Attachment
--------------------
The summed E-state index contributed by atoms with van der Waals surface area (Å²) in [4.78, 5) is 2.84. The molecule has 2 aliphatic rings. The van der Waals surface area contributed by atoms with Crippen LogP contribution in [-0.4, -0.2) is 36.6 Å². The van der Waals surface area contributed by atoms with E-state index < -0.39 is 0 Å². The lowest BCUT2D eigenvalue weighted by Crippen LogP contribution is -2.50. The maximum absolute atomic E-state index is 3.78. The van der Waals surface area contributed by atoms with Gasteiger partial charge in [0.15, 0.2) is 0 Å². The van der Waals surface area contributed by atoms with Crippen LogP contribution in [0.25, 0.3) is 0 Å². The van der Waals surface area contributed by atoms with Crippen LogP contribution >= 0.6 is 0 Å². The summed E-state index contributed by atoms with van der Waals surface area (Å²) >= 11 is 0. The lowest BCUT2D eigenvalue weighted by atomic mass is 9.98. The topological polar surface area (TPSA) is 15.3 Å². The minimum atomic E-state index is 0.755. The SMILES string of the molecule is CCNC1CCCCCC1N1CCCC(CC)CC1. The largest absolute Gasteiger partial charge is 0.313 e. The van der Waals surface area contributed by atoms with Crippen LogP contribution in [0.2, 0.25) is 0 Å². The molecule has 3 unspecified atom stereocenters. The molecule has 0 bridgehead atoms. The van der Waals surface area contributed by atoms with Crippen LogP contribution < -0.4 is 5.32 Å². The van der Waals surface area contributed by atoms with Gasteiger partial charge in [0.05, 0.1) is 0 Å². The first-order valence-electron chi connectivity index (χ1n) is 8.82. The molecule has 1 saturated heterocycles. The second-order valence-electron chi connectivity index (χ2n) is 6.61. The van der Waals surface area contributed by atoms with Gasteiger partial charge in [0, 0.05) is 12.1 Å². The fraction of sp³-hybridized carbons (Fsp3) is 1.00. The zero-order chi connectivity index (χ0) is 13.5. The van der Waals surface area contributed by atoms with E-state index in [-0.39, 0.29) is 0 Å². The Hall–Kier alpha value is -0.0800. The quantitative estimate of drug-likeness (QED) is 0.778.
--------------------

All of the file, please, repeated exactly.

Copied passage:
The summed E-state index contributed by atoms with van der Waals surface area (Å²) in [4.78, 5) is 2.84. The molecule has 2 aliphatic rings. The van der Waals surface area contributed by atoms with Crippen LogP contribution in [-0.4, -0.2) is 36.6 Å². The van der Waals surface area contributed by atoms with E-state index < -0.39 is 0 Å². The lowest BCUT2D eigenvalue weighted by Crippen LogP contribution is -2.50. The maximum absolute atomic E-state index is 3.78. The van der Waals surface area contributed by atoms with Gasteiger partial charge in [0.15, 0.2) is 0 Å². The van der Waals surface area contributed by atoms with Crippen LogP contribution in [0.25, 0.3) is 0 Å². The van der Waals surface area contributed by atoms with Crippen LogP contribution >= 0.6 is 0 Å². The summed E-state index contributed by atoms with van der Waals surface area (Å²) >= 11 is 0. The lowest BCUT2D eigenvalue weighted by atomic mass is 9.98. The topological polar surface area (TPSA) is 15.3 Å². The minimum atomic E-state index is 0.755. The SMILES string of the molecule is CCNC1CCCCCC1N1CCCC(CC)CC1. The largest absolute Gasteiger partial charge is 0.313 e. The van der Waals surface area contributed by atoms with Crippen LogP contribution in [0.2, 0.25) is 0 Å². The molecule has 3 unspecified atom stereocenters. The molecule has 0 bridgehead atoms. The van der Waals surface area contributed by atoms with Crippen LogP contribution < -0.4 is 5.32 Å². The van der Waals surface area contributed by atoms with Gasteiger partial charge in [0.05, 0.1) is 0 Å². The first-order valence-electron chi connectivity index (χ1n) is 8.82. The molecule has 1 saturated heterocycles. The second-order valence-electron chi connectivity index (χ2n) is 6.61. The van der Waals surface area contributed by atoms with Gasteiger partial charge in [0, 0.05) is 12.1 Å². The fraction of sp³-hybridized carbons (Fsp3) is 1.00. The zero-order chi connectivity index (χ0) is 13.5. The van der Waals surface area contributed by atoms with E-state index in [-0.39, 0.29) is 0 Å². The Hall–Kier alpha value is -0.0800. The quantitative estimate of drug-likeness (QED) is 0.778.